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DREAM Act Comes to the Senate Next Week | The Nation

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DREAM Act Comes to the Senate Next Week

This post was originally published by Campus Progress.
 
The Development, Relief, and Education for Alien Minors (DREAM) Act is coming to Congress next week, and it could mean a path to citizenship for close to a million undocumented young people.

Senate majority leader Harry Reid announced his intention to present DREAM as an amendment to the Defense Authorization Bill on Tuesday.

The DREAM act provides a path to citizenship for undocumented immigrants who came here before the age of 16, provided they attend college or serve in the military.

Granted, the DREAM act isn't a silver bullet. Though there are around 2.1 million undocumented young people who could stand to benefit from this legislation, barriers to citizenship put the number of people who will gain status around 825,000, according to a report from the Migration Policy Institute (h/t to Adam Serwer at The American Prospect).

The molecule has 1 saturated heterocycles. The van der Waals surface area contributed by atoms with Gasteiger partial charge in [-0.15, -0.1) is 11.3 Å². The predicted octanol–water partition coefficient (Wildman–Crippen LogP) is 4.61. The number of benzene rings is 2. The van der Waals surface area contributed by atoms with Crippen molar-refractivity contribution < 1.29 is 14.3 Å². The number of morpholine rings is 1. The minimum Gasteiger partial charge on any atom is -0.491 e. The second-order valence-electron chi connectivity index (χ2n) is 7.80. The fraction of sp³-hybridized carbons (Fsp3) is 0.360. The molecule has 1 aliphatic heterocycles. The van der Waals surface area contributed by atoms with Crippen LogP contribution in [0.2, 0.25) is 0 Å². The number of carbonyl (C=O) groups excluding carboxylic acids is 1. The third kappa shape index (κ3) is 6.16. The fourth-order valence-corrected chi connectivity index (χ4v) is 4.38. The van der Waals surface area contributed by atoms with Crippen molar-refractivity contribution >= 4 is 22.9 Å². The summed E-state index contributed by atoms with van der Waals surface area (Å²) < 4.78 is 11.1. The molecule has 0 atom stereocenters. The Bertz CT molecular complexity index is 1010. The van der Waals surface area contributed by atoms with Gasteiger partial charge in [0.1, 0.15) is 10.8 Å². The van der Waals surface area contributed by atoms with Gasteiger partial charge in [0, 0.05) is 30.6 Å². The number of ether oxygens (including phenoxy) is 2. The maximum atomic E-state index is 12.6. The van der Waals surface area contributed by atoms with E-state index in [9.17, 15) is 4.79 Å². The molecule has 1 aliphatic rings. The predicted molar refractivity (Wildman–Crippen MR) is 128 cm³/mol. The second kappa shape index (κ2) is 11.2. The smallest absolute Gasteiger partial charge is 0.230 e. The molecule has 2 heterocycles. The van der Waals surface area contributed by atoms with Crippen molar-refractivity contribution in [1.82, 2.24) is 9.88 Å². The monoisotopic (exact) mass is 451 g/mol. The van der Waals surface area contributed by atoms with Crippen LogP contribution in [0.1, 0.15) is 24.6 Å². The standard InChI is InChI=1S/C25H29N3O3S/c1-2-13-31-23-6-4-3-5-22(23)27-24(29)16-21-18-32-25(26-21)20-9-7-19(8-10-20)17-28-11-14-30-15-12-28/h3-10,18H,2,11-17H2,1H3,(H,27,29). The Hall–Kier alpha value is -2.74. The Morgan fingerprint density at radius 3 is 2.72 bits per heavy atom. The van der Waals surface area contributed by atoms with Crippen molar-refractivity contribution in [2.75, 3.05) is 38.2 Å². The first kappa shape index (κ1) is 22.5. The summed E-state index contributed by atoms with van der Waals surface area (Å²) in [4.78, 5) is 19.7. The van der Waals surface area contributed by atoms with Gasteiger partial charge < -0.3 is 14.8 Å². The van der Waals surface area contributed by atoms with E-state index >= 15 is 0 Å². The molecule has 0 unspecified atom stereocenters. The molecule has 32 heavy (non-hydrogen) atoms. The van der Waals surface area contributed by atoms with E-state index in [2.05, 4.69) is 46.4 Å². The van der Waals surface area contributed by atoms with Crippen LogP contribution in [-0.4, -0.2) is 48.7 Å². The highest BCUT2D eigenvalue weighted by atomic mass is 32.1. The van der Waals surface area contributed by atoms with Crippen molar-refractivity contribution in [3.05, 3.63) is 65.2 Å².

But it is a good first step toward getting immigration reform back on the political agenda. The Congressional Hispanic Caucus recently came out in favor of passing DREAM as a first step in its four-part plan to move on comprehensive immigration reform. This was part of a broad push by grassroots activism over the past few months that sent the message to politicians that DREAM is something voters really want.

Though the Defense Authorization Bill is considered a "must-pass" bill, it's not a sure thing that the DREAM Act will get through. The DREAM act needs sixty votes to be approved as an amendment, and if it passes, the Defense Authorization Bill has to go back to the House for final approval. DREAM could still be stripped from the bill in the House.

So, the next week is a crucial time to show popular support for the DREAM act and encourage senators to vote yes—and activists are emphasizing the role students can play in putting pressure on their elected reps. DREAMactivist.org has scripts on its website for supporters to call their senators and implore them to support the amendment.

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